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Is there a role for 11C-choline PET/CT in the early detection of metastatic disease in surgically treated prostate cancer patients with a mild PSA increase <1.5 ng/ml?

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The aim of this study was to evaluate the potential usefulness of whole-body 11C-choline PET/CT in the re-staging of prostate cancer (PC) patients previously treated with radical prostatectomy (RP), who presented a mild increase of prostate-specific antigen (PSA) <1.5 ng/ml (early biochemical relapse) during follow-up (FU).


We evaluated 102 consecutive patients (mean age = 68 years, range = 54–82 years) previously treated with RP and who presented during FU a mild increase of trigger PSA serum levels <1.5 ng/ml: mean 0.86 ± 0.40 ng/ml (range 0.2–1.5) and median 0.93 ng/ml (range 0.67–1.10). In this patient series 11C-choline PET/CT was used as the first imaging examination at the time of the detection of a mild serum PSA increase <1.5 ng/ml. 11C-Choline PET/CT was performed following standard procedures in our centre. At the time of PET/CT, 86 patients were not receiving any pharmacologic treatment, while 16 were under anti-androgenic therapy. Positive PET findings were validated by: (a) transrectal ultrasound (TRUS)-guided biopsy in cases of local recurrence, (b) surgical lymphadenectomy, (c) other imaging procedures or (d) FU lasting for at least 12 months. Univariate and multivariate analyses were used to evaluate the following variables: age, TNM staging, Gleason score, time from RP to the biochemical relapse, anti-androgen therapy at the time of 11C-choline PET/CT scan, trigger PSA value and PSA kinetics, i.e. PSA doubling time (PSAdt) and PSA velocity (PSAvel), in order to assess the significant predictive factors related to the findings of a positive 11C-choline PET/CT scan.


Overall, 11C-choline PET/CT showed positive findings in 29 of 102 patients (28% of cases). In detail, 11C-choline PET/CT detected: local relapse in 7 patients, bone metastases in 13 patients (4 single and 9 multiple) and lymph node metastases in 9 patients (6 single and 3 multiple). Positive PET findings were validated by: (a) TRUS-guided biopsy in 7 patients with local recurrence, (b) surgery and lymphadenectomy in 3 patients, (c) other targeted imaging procedures (MR or bone scan) in 5 patients and (d) clinical FU lasting a minimum of 12 months and including also a contrast-enhanced CT (CECT), an MR, a bone scan and a repeated 11C-choline PET/CT in 14 patients. Age, time to biochemical relapse (TTR), initial T staging, Gleason score and trigger PSA were not statistically significant in predicting a positive 11C-choline PET/CT scan both at univariate and multivariate analysis. Instead, PSA kinetics (PSAdt and PSAvel), N status and anti-androgenic therapy at the time of PET scan were statistically significant predictive factors at univariate analysis. Of note, only PSAdt and initial N status were found to be significant and independent predictive factors at multivariate analysis. The mean PSAdt in PET-positive patients was 4.34 months (SD 2.82) while in PET-negative patients it was 13.30 months (SD 9.75) (p = 0.0001). The optimal threshold for PSAdt established by receiver-operating characteristic (ROC) analysis was 7.25 months (AUC 0.85; 95% confidence interval 0.77–0.91) providing 93% sensitivity, 74% specificity, 60% positive predictive value and 96% negative predictive value.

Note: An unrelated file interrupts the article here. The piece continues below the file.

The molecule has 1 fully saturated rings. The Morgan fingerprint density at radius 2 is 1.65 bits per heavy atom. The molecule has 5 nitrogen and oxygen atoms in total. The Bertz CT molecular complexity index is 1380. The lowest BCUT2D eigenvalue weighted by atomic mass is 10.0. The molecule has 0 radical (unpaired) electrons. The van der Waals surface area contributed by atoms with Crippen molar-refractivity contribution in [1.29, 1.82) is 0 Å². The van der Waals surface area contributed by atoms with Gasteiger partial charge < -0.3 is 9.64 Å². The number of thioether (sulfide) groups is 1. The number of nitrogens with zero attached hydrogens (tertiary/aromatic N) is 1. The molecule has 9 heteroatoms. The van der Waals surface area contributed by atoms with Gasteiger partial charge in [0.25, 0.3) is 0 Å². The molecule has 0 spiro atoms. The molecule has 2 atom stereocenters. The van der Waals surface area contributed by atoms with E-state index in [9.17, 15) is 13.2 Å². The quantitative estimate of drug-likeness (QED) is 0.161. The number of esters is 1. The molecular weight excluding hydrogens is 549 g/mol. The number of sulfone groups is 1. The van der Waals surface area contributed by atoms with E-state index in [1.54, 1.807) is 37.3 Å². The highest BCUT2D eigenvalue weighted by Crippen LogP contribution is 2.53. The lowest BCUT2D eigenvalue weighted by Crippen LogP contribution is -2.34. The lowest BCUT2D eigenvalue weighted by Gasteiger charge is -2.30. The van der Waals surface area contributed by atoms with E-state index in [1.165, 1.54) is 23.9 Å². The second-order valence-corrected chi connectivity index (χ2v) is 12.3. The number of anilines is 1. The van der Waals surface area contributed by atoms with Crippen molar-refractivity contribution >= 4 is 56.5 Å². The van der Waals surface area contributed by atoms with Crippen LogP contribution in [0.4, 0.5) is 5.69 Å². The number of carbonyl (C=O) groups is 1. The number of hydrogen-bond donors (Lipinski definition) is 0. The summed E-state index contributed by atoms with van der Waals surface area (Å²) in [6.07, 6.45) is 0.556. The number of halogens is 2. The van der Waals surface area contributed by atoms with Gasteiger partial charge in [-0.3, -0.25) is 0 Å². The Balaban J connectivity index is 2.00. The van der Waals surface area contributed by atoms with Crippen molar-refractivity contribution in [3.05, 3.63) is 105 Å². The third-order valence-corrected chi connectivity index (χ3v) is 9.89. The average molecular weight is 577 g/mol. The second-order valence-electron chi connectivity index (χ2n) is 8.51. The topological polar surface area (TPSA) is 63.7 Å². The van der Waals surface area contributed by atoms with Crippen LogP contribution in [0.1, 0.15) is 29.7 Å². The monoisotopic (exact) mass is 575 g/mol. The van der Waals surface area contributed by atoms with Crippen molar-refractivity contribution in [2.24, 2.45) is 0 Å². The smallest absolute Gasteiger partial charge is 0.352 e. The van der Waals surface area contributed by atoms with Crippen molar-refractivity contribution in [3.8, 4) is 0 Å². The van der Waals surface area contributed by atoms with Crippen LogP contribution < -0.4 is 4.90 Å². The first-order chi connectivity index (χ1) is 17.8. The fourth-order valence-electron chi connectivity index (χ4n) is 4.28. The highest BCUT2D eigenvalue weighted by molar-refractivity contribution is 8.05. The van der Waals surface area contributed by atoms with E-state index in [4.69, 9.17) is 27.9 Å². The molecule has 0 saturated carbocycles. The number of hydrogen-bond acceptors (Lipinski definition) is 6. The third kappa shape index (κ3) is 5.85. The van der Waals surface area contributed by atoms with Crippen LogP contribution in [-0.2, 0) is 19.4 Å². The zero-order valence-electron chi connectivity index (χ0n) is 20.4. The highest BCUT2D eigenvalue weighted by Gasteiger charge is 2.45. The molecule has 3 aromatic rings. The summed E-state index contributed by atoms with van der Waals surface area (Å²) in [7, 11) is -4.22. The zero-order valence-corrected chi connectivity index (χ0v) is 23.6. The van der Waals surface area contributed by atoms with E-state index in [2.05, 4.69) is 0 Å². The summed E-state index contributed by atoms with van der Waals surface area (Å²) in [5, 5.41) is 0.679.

In our study, 11C-choline PET/CT was able to detect recurrent disease in 28% of the patients with mild biochemical relapse characterized by very low trigger PSA levels (PSA <1.5 ng/ml). Very interestingly 11C-choline PET/CT detected distant unexpected metastases in 21% of the patients. At multivariate statistical analysis only PSAdt and node status were shown to be significant and independent predictive factors for positive 11C-choline PET/CT. Therefore, 11C-choline could be suggested to be performed early during initial biochemical relapse in patients presenting with fast PSA kinetics. The early detection of the site of recurrence could lead to a prompt instauration of the most appropriate treatment, i.e. local surgery or radiation treatment vs systemic treatment. In this view, one of the main advantages should be the avoidance of unnecessary local radiotherapy in those patients showing distant metastasis at 11C-choline PET/CT.

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The authors would like to thank Dr. Azahara Palomar from the Department of Nuclear Medicine at the Hospital Universitario Ciudad Real, Spain, for her contribution to the release of this work and Dr. Cristina Fonti for her contribution to the statistical analysis.

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Correspondence to Paolo Castellucci or Domenico Rubello.

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Castellucci, P., Fuccio, C., Rubello, D. et al. Is there a role for 11C-choline PET/CT in the early detection of metastatic disease in surgically treated prostate cancer patients with a mild PSA increase <1.5 ng/ml?. Eur J Nucl Med Mol Imaging 38, 55–63 (2011).

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